The church is celebrating its 50th anniversary next weekend.
By JULIE A. WAGNER
VINDICATOR RELIGION EDITOR
YOUNGSTOWN -- An East Side church is building bridges between cultures and generations.
Spanish Evangelical Church, 1408 Rigby St., was established 50 years ago when a group of steel workers who came from Puerto Rico had little choice of where to go to church. There was a Baptist church for Hispanics, but the group decided to establish a Pentecostal church affiliated with the Assemblies of God, which is based in Springfield, Mo.
Services were in Spanish, but as the congregation grew a need arose to add English, said the Rev. Rolando Rojas, pastor. Marriages were bringing in spouses who spoke only English, and in Hispanic families the second and third generations born in the United States were not learning Spanish.
Faced with similar circumstances, most Hispanic churches have remained with totally Spanish services and others have switched to all English, the Rev. Mr. Rojas said. Spanish Evangelical took a different route -- bilingual services.
"It's a good combination. We've adjusted very well," Mr. Rojas said.
Mr. Rojas said that each Sunday he switches between presenting the service in Spanish with an English translator and speaking English with a Spanish translator.
"We try to make it flow. Keep it short. Make it easy," he said.
Several ethnic groups
One challenge to the system is that within the Hispanic community there are several ethnic groups including Puerto Rican, Salvadoran, Bolivian, Mexican and Guatemalan, and different regions use different words, he said. A word that may be OK to use with one group could mean something different to another.
Mr. Rojas consults a Spanish dictionary used universally by Spanish speakers, and the congregation lets him know if there is a problem.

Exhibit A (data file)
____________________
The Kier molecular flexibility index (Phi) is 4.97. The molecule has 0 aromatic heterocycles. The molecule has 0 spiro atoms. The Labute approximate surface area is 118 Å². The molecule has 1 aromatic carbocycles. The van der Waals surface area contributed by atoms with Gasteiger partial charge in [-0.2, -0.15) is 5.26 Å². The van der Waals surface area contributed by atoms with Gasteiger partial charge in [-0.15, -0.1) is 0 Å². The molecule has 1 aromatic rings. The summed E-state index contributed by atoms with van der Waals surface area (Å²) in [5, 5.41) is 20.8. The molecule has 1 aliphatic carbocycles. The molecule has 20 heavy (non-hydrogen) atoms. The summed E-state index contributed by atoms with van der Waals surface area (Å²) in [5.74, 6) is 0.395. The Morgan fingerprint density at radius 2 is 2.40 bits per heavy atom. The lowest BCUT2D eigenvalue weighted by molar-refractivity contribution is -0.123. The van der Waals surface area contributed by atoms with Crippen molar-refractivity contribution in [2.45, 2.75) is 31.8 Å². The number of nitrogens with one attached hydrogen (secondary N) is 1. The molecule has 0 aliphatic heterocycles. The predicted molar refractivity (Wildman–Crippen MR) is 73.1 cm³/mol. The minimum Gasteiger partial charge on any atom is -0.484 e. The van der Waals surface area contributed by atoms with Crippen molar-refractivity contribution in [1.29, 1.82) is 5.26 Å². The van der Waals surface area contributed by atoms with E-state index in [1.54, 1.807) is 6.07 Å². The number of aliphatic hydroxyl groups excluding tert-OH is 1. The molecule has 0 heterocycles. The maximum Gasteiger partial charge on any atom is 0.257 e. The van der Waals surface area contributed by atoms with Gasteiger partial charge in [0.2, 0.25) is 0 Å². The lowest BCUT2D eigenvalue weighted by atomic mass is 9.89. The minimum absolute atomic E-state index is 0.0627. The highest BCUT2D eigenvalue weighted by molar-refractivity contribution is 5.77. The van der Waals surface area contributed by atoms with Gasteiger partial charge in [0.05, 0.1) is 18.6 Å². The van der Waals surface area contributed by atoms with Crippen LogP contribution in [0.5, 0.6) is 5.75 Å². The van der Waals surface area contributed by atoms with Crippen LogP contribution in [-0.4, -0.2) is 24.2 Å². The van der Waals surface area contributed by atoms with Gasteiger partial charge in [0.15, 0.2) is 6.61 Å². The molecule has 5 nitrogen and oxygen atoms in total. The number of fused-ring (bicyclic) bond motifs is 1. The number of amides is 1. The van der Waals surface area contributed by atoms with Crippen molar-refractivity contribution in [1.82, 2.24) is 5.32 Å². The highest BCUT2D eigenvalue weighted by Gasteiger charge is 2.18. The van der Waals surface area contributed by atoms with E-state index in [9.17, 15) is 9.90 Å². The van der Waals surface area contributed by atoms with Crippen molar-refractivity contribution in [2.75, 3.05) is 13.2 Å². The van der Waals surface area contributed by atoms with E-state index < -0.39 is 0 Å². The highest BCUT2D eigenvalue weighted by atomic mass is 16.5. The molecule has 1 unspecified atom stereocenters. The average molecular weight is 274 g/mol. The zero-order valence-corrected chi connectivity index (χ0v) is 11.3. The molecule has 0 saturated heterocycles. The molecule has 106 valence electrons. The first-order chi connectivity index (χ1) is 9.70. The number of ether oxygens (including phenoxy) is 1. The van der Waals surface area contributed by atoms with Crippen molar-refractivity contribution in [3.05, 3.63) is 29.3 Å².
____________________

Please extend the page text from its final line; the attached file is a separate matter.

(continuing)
The bilingual emphasis also has overflowed into many other aspects of the church including Bible studies.
The practice has attracted Hispanics from throughout the Mahoning Valley and Pennsylvania. It also has brought in college and high school students interested in learning Spanish and knowing more about the culture, Mr. Rojas said.
The church offers classes in Spanish, and in English for Spanish speakers. In addition, agencies, the courts and the pastors of other churches have called upon Rojas and his parishioners to act as translators. Pastors of English-speaking churches also have asked for literature for Spanish-speaking parishioners. The church also visits area jails and the Juvenile Justice Center and offers orientation to new immigrants, Rojas said. Five churches have called upon Rojas and his congregation to provide translation on mission trips into other countries.
Spanish Evangelical, which has an average attendance of 160, also tries to appeal to the other cultures represented in its congregation, which includes blacks and whites, he said. That means musical events will include not only salsa and other Hispanic music, but also hip hop and soul, he said.
The church was housed in several places until 1961 when it bought a building at 823 Wilson Ave. It was there until 1996 when the congregation moved into the former Roosevelt Elementary School at Rigby and Jackson streets. Currently, the congregation is trying to sell the old school building and build a church, Rojas said.
Plans for next weekend's anniversary celebration include a banquet from 6 to 9 p.m. Friday at the Elm Tree in Struthers with Puchi Colon and the Salsa Praise Band. Four original members of the church will be honored.
Next Saturday, the church will have a picnic from 10 a.m. to 6 p.m. at Willow Ranch with a pig roast, cultural foods, bouncy rides, a petting zoo and hip hop music. Services Sunday will feature the Rev. Dr. Adolfo Carrion, superintendent emeritus of Spanish Eastern District of the Assemblies of God.
Mr. Rojas is the seventh pastor of Spanish Evangelical. He has been leading the church for nearly five years. The Rev. Cruz Collazo was the longest-serving leader, having been pastor for 27 years.